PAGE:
(CNN) — A surprising find has been made in southwestern China after a savvy diner discovered 100-million-year-old dinosaur footprints in the outdoor patio of a restaurant.
Several stone pits at the Leshan restaurant in Sichuan province contained the footprints of two sauropods, a type of dinosaur that lived during the early Cretaceous period, said Lida Xing, a paleontologist and associate professor at the China University of Geosciences.
Xing’s team confirmed the discovery on Saturday using a 3D scanner.
Sauropods, known for their long necks and tails, were the largest animals to walk the Earth. They could reach the length of three school buses and were so heavy that they must have shaken the ground when walking.
The two sauropods that left the tracks were probably about 8 meters long, Xing said.
Although many Jurassic dinosaur fossils have been discovered in Sichuan, far fewer Cretaceous fossils have been found. The Cretaceous period is when “dinosaurs really flourished,” Xing said, adding that “this discovery is really like a puzzle, adding a piece of evidence to Sichuan’s Cretaceous period and the diversity of dinosaurs.”
China’s rapid development in recent decades has made paleontology, the study of ancient life through the fossil record, more difficult, Xing said.
“It is rare to find fossils in the city, because they are all covered by buildings,” he said. His team aims to visit potential discovery sites within 48 hours of receiving a report, fearing they “will be destroyed by construction works within days,” he added.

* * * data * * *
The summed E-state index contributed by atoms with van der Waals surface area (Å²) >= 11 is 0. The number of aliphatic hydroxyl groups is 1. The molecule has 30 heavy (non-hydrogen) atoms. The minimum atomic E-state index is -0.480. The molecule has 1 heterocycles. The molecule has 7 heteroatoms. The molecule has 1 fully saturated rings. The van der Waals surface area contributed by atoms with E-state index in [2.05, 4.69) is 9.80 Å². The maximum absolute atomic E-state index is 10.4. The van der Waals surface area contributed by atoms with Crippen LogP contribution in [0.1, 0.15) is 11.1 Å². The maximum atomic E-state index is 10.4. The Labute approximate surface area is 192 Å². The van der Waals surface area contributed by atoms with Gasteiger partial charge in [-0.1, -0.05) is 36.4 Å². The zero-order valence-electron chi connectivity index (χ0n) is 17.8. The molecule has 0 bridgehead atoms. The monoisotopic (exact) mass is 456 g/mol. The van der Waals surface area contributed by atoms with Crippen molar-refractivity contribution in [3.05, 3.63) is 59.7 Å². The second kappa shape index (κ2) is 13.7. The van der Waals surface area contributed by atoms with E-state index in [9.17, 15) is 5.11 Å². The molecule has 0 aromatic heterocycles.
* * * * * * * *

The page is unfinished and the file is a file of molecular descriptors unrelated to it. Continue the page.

Before being a restaurant, the place was used as a chicken farm, and the dinosaur footprints were buried by layers of dirt and sand, protecting them from erosion and weather damage.
The land was not removed until a year ago, when the restaurant opened. The owner liked the natural look of the uneven stone, so he left it untouched instead of leveling it with cement, Xing said.
As a result, “these prints were well protected,” Xing said. “When we went there, we found that the footprints were very deep and quite obvious, but no one had thought of [a posibilidad]”.
The restaurant owner put up a fence on the site to prevent people from stepping on the pits, and may build a shed to further protect the footprints, Xing said, adding that it was a welcome sign of increased scientific interest among the public. .
“If it was 10 years ago, no one would send me pictures of alleged [fósiles o huellas de] dinosaurs,” he said. “But now, I get quite a few from normal citizens, and I confirm several dinosaur footprints every year.”